The Myth of Positive Thinking

On Monday, I had one of those days where you just need to ‘surrender’ and then ‘surrender some more’, as Gabby Bernstein would say.

For some context, the current state of my nation looks like this:

  • Our kitchen reno is underway and the main floor of our house is a construction zone and uninhabitable.
  • We’re officially nomads with our 17-month old for 4 weeks bouncing to and from three separate living spaces.
  • We’re currently residing in our second of the three spaces, an Airbnb home, which is a three unit space and comes with additional noise from the other two units, that is presenting to be a challenge for nap time, while also causing us minor anxiety about our own noise generated by our 17-month old’s ‘screaming phase’ (that has already produced a number of complaints).
  • My parent’s (and sole source of childcare) are have and will be out of commission for two weeks due to vacations and moving.
  • The co-working space that I also use for childcare on occasion is down to one childcare provider as the other is on vacation. She, subsequently developed a case of pink eye on Sunday and as a result childcare is available until she’s better.
  • This is null and void however as my daughter also developed a cold on Monday morning and can’t go to their daycare because she might get the other babies sick.
  • Sunday night, I also realized I needed to make a massive pivot in a business strategy I had been deploying which meant that I was going to have to work through everything on Monday so as not to be derailed by it further.
  • Did I mention I’m also #36weekspregnant?

So on Monday morning, with the hope of two long naps and an earlier bath/bedtime for my daughter, I was determined to find time to work and make lemonade out of (short-term) little lemon life.

Except those naps and that early bedtime never happened (thank you loud upstairs neighbours and a leaky bathroom ceiling with an Airbnb owner who neglected to be cognizant of the fact that my daughter was sleeping and prevented her from going down for her second nap and an earlier bedtime as he worked to fix the leak into the early evening.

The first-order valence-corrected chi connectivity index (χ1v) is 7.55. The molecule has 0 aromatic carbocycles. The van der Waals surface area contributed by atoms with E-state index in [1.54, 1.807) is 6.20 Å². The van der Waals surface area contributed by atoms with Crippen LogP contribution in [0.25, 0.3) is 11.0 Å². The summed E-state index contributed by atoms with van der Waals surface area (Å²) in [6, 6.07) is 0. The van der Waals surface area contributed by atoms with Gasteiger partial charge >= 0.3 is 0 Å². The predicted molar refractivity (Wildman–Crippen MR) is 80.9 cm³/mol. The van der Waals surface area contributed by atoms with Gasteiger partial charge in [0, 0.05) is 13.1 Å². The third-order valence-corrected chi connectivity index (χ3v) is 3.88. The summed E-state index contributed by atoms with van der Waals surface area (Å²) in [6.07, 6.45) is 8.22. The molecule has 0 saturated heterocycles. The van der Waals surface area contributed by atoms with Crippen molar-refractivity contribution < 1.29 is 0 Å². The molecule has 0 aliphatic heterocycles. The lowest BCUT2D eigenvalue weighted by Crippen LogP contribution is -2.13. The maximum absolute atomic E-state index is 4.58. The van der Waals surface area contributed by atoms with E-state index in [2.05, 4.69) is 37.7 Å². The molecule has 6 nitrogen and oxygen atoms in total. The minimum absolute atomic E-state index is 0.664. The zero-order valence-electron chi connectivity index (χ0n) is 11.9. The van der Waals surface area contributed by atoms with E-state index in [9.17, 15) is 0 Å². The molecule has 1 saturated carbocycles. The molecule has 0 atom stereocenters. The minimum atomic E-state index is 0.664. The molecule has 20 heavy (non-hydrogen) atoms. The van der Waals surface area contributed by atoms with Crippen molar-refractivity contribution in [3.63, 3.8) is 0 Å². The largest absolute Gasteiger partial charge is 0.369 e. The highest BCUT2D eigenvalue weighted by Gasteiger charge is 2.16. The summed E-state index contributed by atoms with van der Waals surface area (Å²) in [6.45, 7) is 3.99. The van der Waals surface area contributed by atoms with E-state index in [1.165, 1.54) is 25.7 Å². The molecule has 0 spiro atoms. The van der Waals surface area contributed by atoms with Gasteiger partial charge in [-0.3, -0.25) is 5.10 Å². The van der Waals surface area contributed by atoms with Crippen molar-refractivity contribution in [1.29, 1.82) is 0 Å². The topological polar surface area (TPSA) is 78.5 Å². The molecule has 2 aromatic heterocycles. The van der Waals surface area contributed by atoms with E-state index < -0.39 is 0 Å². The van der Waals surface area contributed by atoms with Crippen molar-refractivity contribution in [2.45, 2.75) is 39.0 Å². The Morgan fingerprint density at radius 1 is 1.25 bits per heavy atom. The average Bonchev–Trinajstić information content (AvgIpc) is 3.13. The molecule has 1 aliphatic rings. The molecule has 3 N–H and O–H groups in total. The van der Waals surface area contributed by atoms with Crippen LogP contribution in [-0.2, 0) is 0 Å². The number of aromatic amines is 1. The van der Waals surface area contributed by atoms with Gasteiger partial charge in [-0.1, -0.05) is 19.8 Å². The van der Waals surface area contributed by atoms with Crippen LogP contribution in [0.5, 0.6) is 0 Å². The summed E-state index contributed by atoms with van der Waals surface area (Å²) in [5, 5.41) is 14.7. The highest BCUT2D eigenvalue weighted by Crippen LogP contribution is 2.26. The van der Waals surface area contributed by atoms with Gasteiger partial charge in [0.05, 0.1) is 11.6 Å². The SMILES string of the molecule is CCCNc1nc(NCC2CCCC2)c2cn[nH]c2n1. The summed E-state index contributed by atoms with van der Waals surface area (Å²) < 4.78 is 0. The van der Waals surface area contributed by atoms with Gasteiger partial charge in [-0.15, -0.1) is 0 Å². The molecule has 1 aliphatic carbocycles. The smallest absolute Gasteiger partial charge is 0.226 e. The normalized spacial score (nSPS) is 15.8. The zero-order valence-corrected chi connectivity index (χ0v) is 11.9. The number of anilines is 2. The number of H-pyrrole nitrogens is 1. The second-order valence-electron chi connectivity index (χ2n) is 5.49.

As I approached the tail-end of what seemed to be an almost comical day of ‘ handle this setback’ (#firstworldproblems I’ve very aware), I took to social media for a bit of an exhale/rant about it all. The response to which from many was… ‘Think Positive!’ Which made me take a step back and really examine that concept for a minute.

The Positive Thinking Phenomenon

It seems as though everywhere we look now on social media, in society, and in mainstream media, ‘positive thinking’ has taken over. And why not? It seems like such a lovely concept to hang our hats on. It makes us feel better, allows us to call in more of what we do want and less of what we don’t’, and has been touted as the cure all for every problem and dilemma we have.

But is it actually true? I’m not so sure any more…

Here’s the thing… I wholeheartedly agree that creating more awareness around our thoughts and whether they serve us is a worthwhile endeavour. #selfdevelopmentjunkie However, the idea that when those negative thoughts surface, our response should be to simply shift them to more positive ones doesn’t sit well with me, for two reasons:

1. The Guilt and Shame of Having Negative Thoughts

Constantly being told that we need to ‘think positively’ at all times, can make us feel guilt and shame when we do experience negative thoughts. If we’re not feeling positive, great and empowered, we believe there’s something wrong with us. Which inevitably makes us feel even worse about the negative thoughts that we are already thinking. Creating a situation where, not only do you feel bad (because of the negative thoughts that you’re thinking) but then you feel even worse, because you’re told you shouldn’t be. So this ends up having the complete opposite effect it’s intended to.

2. Positive Thinking Doesn’t Teach Us How to Deal with Our Emotions